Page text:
Educational: My First C# Program

Objective: Download the tools needed to develop your first program, then actually write your first program.

Tool(s) used:


I left off last post lecturing about C# and the .Net Framework. I spent some time going into detail about how the .Net Framework works, what types of software exists out there in the virtual world, and how I perceive C# to fit into the grand scheme of things. I also gave my opinion on C# and .Net and that I would be using them in my lectures. If your interest is in .Net and C#, then you’ve come to the right place.

I’m going to start off with the first hands-on lecture by showing how to download the software needed to write your first program, and actually go into detail to help you write your first program.

Let’s begin!

First, where do you think programmers write code? How do you think the code actually tells the computer to do something? When I first started, I wrote my code in notepad and ran a separate program to compile and execute that code… well, those days are long gone (and thankfully).

Microsoft has been releasing versions of a program called Visual Studio for over a decade now. Visual Studio (as the name suggests) is a visual aid in your pursuit of writing code. It provides a lot of useful tools and tidbits that allow you to do your job easier. Visual Studio is an IDE (Integrated Development Environment), which is a fancy way of saying, “the place in which code is written”. You simply open up Visual Studio, and begin writing your code. Periodically you run or test your code to make sure it works. When you’re all done, you compile your code into an executable and deploy the executable to your machine, your friends, family, or the world. Visual Studio is not the only IDE available. There are a lot of independent and open source IDEs available out there, but Visual Studio is an industry standard, and it’s free (the Express editions are anyways).

Step 1: Obtaining Visual Studio

Now we can begin by downloading Visual Studio 2010 Express (C#) Edition.

Navigate to

From there, select your language of choice within the “Select language…” ComboBox.

Visual Studio 2010 Express C# English Edition

From there, follow the dialogs on-screen to install Visual Studio 2010 Express C# Edition onto your PC. After the install is complete, you can continue on to the next part of this lecture.
Step 2: Creating Your First Project
Now that you have Visual Studio 2010 Express installed, find it on your PC (most likely your Start menu) and open it.
Proceed through to the Start Page. When you get there, it will look something like this:
Visual Studio Start Page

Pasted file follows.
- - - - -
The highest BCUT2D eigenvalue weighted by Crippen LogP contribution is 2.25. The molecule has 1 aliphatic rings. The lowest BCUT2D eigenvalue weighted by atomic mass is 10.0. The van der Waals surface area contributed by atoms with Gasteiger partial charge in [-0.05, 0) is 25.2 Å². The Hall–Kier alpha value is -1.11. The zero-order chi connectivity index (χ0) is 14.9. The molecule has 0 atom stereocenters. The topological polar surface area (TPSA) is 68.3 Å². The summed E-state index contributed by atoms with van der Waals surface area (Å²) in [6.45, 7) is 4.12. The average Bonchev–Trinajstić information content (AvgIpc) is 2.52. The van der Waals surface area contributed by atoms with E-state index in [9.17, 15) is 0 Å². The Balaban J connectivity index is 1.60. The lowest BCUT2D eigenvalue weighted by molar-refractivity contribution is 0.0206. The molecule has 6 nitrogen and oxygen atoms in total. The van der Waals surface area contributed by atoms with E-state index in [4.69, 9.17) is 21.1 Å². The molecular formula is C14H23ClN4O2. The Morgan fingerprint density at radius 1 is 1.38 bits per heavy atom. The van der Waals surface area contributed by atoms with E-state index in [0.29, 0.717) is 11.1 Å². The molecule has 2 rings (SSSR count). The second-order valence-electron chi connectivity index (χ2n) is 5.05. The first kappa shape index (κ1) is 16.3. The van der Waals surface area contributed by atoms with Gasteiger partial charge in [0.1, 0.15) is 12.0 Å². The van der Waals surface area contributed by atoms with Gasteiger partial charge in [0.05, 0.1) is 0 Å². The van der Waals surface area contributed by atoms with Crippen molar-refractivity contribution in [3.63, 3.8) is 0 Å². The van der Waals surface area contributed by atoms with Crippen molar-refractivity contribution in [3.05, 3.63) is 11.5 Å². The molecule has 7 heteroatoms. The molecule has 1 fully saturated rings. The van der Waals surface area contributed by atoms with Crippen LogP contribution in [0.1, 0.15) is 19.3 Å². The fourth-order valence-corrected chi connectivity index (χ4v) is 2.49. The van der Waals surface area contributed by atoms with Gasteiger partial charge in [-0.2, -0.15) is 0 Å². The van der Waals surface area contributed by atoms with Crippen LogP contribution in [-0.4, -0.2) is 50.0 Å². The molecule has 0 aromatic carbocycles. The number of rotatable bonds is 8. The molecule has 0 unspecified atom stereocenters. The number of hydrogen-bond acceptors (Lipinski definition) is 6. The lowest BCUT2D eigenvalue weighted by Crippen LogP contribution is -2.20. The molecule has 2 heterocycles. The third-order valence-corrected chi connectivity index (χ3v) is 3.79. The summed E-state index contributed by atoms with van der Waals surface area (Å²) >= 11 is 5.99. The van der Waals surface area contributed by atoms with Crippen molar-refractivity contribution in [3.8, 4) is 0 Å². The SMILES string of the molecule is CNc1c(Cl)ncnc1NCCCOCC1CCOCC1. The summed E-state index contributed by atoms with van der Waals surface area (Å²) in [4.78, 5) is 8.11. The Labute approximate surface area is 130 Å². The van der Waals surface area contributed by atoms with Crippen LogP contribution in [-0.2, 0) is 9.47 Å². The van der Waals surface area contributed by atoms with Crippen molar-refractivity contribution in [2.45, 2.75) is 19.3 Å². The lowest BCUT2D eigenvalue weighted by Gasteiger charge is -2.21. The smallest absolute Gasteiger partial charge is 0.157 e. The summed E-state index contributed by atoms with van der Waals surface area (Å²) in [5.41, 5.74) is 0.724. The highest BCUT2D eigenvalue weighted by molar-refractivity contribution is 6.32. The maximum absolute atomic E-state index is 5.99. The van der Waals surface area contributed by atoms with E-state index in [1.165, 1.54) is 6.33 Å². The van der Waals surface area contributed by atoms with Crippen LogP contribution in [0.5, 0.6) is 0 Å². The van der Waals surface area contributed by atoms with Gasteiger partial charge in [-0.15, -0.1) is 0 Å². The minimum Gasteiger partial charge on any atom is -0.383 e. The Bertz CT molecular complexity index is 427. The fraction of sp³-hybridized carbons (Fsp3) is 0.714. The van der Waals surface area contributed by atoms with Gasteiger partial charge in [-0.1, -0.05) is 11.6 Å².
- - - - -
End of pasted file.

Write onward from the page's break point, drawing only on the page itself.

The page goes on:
From here, you will proceed to create a Project. A Project in the context of Visual Studio is essentially a module of your program. It could be your entire program, or it could be one part of your program. A Project is the second highest housing container within Visual Studio. The highest container type is called a Solution. A Solution contains one or many Projects, and a Project contains code files. In the most simple case, you would have one Solution, which houses one Project, which houses your code files.
Click on “New Project” from the Start Page. Here you are presented with the “New Project” dialog. This screen provides you with a bunch of templates to choose from when creating a new Project. Like I said before, a Project houses your code files, and a templates shown here are just there to guide you in the right direction.
Here’s a brief description of some of the templates:
  • Windows Forms Application – Provides a template which when selected, gives you all the starter code for an empty Windows Forms application. Just gives you a basic Window with no controls on it aside from Minimize, Maximize, and Close.
  • WPF Application – Provides a template which when selected, gives you all the starter code for an empty Windows Presentation Foundation application. Just gives you the basic Window with no controls on it aside from Minimize, Maximize, and Close.
  • Console Application – Gives you all the starter code needed for a basic Console application. A Console application is an application that runs from start to finish (top-down) and then exits. It runs within a console (command prompt).
  • Class Library – Gives you an empty project with one class added to it (a class will be explained later). A Class Library project type is used when you want the Project to be used as part of an application, but not be the application itself (ie: a Reference).
  • Empty Project – Gives you a new Project with absolutely no code files in it.